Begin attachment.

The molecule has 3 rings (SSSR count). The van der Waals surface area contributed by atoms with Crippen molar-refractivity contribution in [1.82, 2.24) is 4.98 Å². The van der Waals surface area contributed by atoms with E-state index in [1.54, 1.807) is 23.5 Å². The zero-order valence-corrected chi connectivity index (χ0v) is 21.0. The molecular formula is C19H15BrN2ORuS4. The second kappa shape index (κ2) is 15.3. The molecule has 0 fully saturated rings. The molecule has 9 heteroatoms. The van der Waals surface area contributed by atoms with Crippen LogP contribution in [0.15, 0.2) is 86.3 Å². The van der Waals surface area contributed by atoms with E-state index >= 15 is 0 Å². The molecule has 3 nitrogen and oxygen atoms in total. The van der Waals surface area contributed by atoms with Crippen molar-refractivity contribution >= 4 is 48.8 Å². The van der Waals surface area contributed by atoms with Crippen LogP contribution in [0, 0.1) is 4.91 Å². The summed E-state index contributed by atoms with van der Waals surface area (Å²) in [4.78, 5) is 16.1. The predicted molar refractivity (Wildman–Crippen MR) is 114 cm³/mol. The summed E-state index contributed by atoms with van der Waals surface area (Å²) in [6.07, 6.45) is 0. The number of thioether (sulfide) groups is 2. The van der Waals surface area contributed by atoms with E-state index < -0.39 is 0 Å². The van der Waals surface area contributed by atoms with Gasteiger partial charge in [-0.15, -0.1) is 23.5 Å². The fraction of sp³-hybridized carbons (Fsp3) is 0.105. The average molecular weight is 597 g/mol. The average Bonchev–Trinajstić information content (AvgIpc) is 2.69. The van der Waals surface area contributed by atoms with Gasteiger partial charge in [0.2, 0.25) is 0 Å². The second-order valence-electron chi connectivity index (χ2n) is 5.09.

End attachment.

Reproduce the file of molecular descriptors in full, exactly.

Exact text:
The molecule has 3 rings (SSSR count). The van der Waals surface area contributed by atoms with Crippen molar-refractivity contribution in [1.82, 2.24) is 4.98 Å². The van der Waals surface area contributed by atoms with E-state index in [1.54, 1.807) is 23.5 Å². The zero-order valence-corrected chi connectivity index (χ0v) is 21.0. The molecular formula is C19H15BrN2ORuS4. The second kappa shape index (κ2) is 15.3. The molecule has 0 fully saturated rings. The molecule has 9 heteroatoms. The van der Waals surface area contributed by atoms with Crippen LogP contribution in [0.15, 0.2) is 86.3 Å². The van der Waals surface area contributed by atoms with E-state index >= 15 is 0 Å². The molecule has 3 nitrogen and oxygen atoms in total. The van der Waals surface area contributed by atoms with Crippen molar-refractivity contribution >= 4 is 48.8 Å². The van der Waals surface area contributed by atoms with Crippen LogP contribution in [0, 0.1) is 4.91 Å². The summed E-state index contributed by atoms with van der Waals surface area (Å²) in [4.78, 5) is 16.1. The predicted molar refractivity (Wildman–Crippen MR) is 114 cm³/mol. The summed E-state index contributed by atoms with van der Waals surface area (Å²) in [6.07, 6.45) is 0. The number of thioether (sulfide) groups is 2. The van der Waals surface area contributed by atoms with E-state index < -0.39 is 0 Å². The van der Waals surface area contributed by atoms with Gasteiger partial charge in [-0.15, -0.1) is 23.5 Å². The fraction of sp³-hybridized carbons (Fsp3) is 0.105. The average molecular weight is 597 g/mol. The average Bonchev–Trinajstić information content (AvgIpc) is 2.69. The van der Waals surface area contributed by atoms with Gasteiger partial charge in [0.2, 0.25) is 0 Å². The second-order valence-electron chi connectivity index (χ2n) is 5.09.